Reviews help build up buzz. I’ve sent a review copy to these publications. With each review copy, I also attach a book info sheet and a cover letter. The cover letter is tailored to each publication. For example, in the cover letter to academic journals, I emphasize the conferences I’ve attended. But in the cover letter to magazines, I emphasize how lay readers will appreciate a new book on theatre.

The task of sending out review copies involves research. First, find out which magazines or journals might be interested in reviewing your book. Then write to them. Keep in mind that some publications receive thousands of books a year. It’s a competitive process. Fingers crossed on this one, because, as you can imagine, the costs quickly add up! Postage for each review copy costs $17.50 to the US, between $12-17 in Canada, and $22+ overseas. This, of course, doesn’t include the cost of the book itself. In small runs (150 copies), my price for the book is $16 (CDN). It helps to have a war chest built up for these expenses.

American Book Review (USA)

American Journal of Philology (USA)

American Literature (USA)

American Theatre Magazine (USA)

Arethusa (USA)

BC BookWorld (Canada)

BC Studies (Canada)

Broken Pencil Magazine (Canada)

Bryn Mawr Classical Review (USA)

Canadian Literature (Canada)

Capilano Review (Canada)

Cinema Journal (USA)

Canadian Theatre Review (Canada)

The Classical Journal (USA)

Comparative Drama (USA)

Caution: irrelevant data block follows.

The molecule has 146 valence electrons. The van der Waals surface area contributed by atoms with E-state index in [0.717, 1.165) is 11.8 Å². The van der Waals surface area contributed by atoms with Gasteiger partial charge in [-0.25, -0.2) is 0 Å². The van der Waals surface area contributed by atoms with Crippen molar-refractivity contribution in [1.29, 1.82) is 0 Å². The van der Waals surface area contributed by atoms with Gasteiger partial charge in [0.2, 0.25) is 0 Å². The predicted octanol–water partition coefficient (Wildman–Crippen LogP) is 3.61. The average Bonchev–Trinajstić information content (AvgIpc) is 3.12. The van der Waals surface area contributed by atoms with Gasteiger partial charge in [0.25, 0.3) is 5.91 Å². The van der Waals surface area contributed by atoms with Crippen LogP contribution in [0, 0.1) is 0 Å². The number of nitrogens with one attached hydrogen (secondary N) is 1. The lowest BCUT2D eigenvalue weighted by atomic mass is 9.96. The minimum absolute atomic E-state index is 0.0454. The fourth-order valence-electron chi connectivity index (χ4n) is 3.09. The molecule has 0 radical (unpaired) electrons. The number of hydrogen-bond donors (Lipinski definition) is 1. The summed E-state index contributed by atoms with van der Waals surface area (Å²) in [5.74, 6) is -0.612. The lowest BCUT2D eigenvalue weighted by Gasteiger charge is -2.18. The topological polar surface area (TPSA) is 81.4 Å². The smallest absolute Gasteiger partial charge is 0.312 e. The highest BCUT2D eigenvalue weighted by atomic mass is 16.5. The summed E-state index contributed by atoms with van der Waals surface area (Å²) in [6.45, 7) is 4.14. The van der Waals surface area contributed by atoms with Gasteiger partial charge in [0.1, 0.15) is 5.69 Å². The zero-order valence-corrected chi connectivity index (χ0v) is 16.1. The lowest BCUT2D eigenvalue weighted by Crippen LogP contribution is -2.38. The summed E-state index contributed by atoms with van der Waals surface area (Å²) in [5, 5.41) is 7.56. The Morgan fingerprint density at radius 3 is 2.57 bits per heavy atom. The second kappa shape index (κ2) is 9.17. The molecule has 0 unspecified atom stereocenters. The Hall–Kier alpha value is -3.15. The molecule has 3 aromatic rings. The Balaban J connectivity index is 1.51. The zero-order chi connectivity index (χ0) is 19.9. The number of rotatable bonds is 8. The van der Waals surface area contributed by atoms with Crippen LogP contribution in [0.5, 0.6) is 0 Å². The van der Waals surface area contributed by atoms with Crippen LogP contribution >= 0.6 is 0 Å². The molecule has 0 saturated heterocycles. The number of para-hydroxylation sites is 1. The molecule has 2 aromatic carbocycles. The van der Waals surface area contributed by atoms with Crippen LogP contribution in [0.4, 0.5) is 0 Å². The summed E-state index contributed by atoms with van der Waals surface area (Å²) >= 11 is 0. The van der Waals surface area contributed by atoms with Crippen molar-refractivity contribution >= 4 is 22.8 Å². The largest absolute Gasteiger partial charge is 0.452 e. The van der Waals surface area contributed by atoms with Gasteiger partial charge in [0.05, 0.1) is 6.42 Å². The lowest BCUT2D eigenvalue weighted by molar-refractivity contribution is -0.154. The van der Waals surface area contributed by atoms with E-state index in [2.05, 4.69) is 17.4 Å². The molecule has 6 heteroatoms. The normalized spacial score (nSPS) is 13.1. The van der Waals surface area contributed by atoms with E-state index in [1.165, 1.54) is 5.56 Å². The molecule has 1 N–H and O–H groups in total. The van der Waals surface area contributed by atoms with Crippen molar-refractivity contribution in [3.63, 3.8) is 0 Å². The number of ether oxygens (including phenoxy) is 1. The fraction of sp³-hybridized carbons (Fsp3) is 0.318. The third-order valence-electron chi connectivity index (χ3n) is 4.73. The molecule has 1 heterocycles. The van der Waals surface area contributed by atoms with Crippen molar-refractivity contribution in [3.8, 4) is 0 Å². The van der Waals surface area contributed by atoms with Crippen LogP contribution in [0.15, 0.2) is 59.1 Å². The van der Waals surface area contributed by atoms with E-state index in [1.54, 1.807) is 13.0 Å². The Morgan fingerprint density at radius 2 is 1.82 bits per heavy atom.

Criticism (USA)

Didaskalia (USA)

The Drama Review (USA)

Essays in Criticism (USA)

The Fiddlehead (Canada)

FreeFall Magazine (Canada)

Hamilton Review of Books (Canada)

Island Writer Magazine (Canada)

Journal of Aesthetics and Art Criticism (USA)

Journal of American Drama and Theatre (USA)

Journal of Contemporary Drama in English (Germany)

Journal of Dramatic Theory and Criticism (USA)

Journal of Hellenic Studies (UK)

Journal of Medieval and Early Modern Studies (USA)

Journal of Popular Culture (USA)

Library Journal (USA)

Literary Review of Canada (Canada)

The Malahat Review (Canada)

Modern Drama (Canada)

Mouseion (Canada)

New England Theatre Journal (USA)

New Theatre Quarterly (UK)

New Letters Magazine (USA)

NJ: Drama Australia Journal (Australia)

Nineteenth Century Theatre and Film (USA)

Performance Research (UK)

Philosophy and Literature (USA)

Rain Taxi (USA)

Quill and Quire (Canada)

Southern Theatre Magazine (USA)

subTerrain Magazine (Canada)

Theater (USA)

Theatre History Studies (USA)

Theatre Journal (USA)

Theatre Research in Canada (Canada)

Theatre Research International (USA)

Theatre Survey (USA)

Times Literary Supplement (UK)

Valparaiso Poetry Review (USA)

Advertising

Paid advertising also helps get the word out. I always see people reading BC BookWorld on the ferries, so this was a no-brainer. Brown Alumni Magazine was a second choice because it’s good to support your alma mater. The Goodreads Giveaway is interesting: you pay Goodreads $119 (USD) for the privilege of giving away books to Goodreads members. Members, in turn, enter a lottery to win these number of books you’re giving away. When they enter, they put your book onto their reading shelf, which generates publicity. When the contest is over, you send out number of books (at your own expense, of course) to the winners. The winners then read your book and hopefully give you a Goodreads review, which generates more publicity.

The fortunate thing about sending complimentary books to the Goodreads winners is that no cover letter is required. This means I can use Amazon or Barnes & Noble to send out the copies. If you’re a Barnes & Noble or Amazon Prime member, the postage for sending out books is covered. I used Amazon and B&N to send the winning copies–since shipping is free, the cost is significantly less than if I were to package and post myself. Incidentally, I included 25 books in my Goodreads Giveaway. The Giveaway ran for a month, and 1100 Goodreads members signed up for a chance to win a book.